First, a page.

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SS Charles S. Haight
Career (United States)
Name: Charles S. Haight
Namesake: Charles S. Haight
Ordered: as type (EC2-S-C1) hull, MC hull 2376
Builder: J.A. Jones Construction, Brunswick, Georgia
Cost: $974,111[1]
Yard number: 161
Way number: 3
Laid down: 15 August 1944
Launched: 23 September 1944
Sponsored by: Mrs. James J. Harris
Completed: 3 October 1944
Identification:
  • Call Signal: KSND
  • ICS Kilo.svgICS Sierra.svgICS November.svgICS Delta.svg[1]
Fate:
  • Grounded off Cape Ann, 1 April 1946
  • Status: Sold, 30 December 1947
    General characteristics [2]
    Class & type:
    • Liberty ship
    • type EC2-S-C1, standard
    Tonnage:
  • 10,865 LT DWT
  • 7,176 GRT
  • Displacement:
  • 3,380 long tons (3,434 t) (light)
  • 14,245 long tons (14,474 t) (max)
  • Length: 441 ft 6 in (135 m)
    Beam: 56 ft 10.75 in (17.3419 m)
    Draft: 27 ft 9.25 in (8.4646 m)
    Installed power:
    • 2 × Oil fired 450 °F (232 °C) boilers, operating at 220 psi (1,500 kPa)
    • 2,500 hp (1,900 kW)
    Propulsion:
  • 2 × oil-fired boilers
  • 1 × triple-expansion steam engine, 2,500 horsepower (1,900 kW) (manufactured by Hamilton Engine Co., Hamilton, Ohio)
  • 1 × screw propeller
  • Speed: 11.5 knots (21.3 km/h)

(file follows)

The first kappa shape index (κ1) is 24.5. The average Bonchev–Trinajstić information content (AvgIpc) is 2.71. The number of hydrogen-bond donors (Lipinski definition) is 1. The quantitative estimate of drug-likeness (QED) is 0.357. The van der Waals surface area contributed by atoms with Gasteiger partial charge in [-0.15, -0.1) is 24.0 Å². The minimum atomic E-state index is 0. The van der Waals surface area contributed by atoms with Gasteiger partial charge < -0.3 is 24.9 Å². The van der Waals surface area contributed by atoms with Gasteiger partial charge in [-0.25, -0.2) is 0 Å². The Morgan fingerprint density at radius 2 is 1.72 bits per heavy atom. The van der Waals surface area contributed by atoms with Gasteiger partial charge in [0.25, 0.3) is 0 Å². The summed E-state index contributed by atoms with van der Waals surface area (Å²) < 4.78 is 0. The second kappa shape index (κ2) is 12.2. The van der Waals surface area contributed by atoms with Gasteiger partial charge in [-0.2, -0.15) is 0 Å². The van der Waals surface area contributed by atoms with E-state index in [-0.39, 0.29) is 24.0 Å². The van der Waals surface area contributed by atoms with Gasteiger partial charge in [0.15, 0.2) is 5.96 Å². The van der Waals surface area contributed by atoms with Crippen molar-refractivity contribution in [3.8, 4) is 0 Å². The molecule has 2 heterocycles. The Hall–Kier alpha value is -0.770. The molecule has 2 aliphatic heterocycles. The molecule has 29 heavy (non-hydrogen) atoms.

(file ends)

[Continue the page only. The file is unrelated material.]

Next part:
Capacity: 10,800 long tons deadweight (DWT)
    Complement: 41
    Armament:
    • Stern-mounted 4"/50 caliber (102 mm) gun for use against surfaced submarines
    • variety of anti-aircraft guns

    SS Charles S. Haight was a Liberty ship built in the United States during World War II. She was named after Charles Haight, a member of the New Jersey General Assembly and the U.S. House of Representatives from New Jersey.

    Construction[]

    Charles S. Haight was laid down on 15 August 1944, under a Maritime Commission (MARCOM) contract, MC hull 2376, by J.A. Jones Construction, Brunswick, Georgia; she was sponsored by Mrs. Glenn Fite, and launched on 23 September 1944.[3][1]

    History[]

    She was allocated to Marine Transport Lines, Inc., on 3 October 1944. On 1 April 1947, she was grounded off Cape Ann, near Rockport, Massachusetts, she was declared a Constructive Total Loss (CTL) the next day. On 30 December 1947, she was sold for $500, to A. Joseph Martell & Arthur Wagner, without restrictions.[4][5]

    References[]

    Bibliography[]


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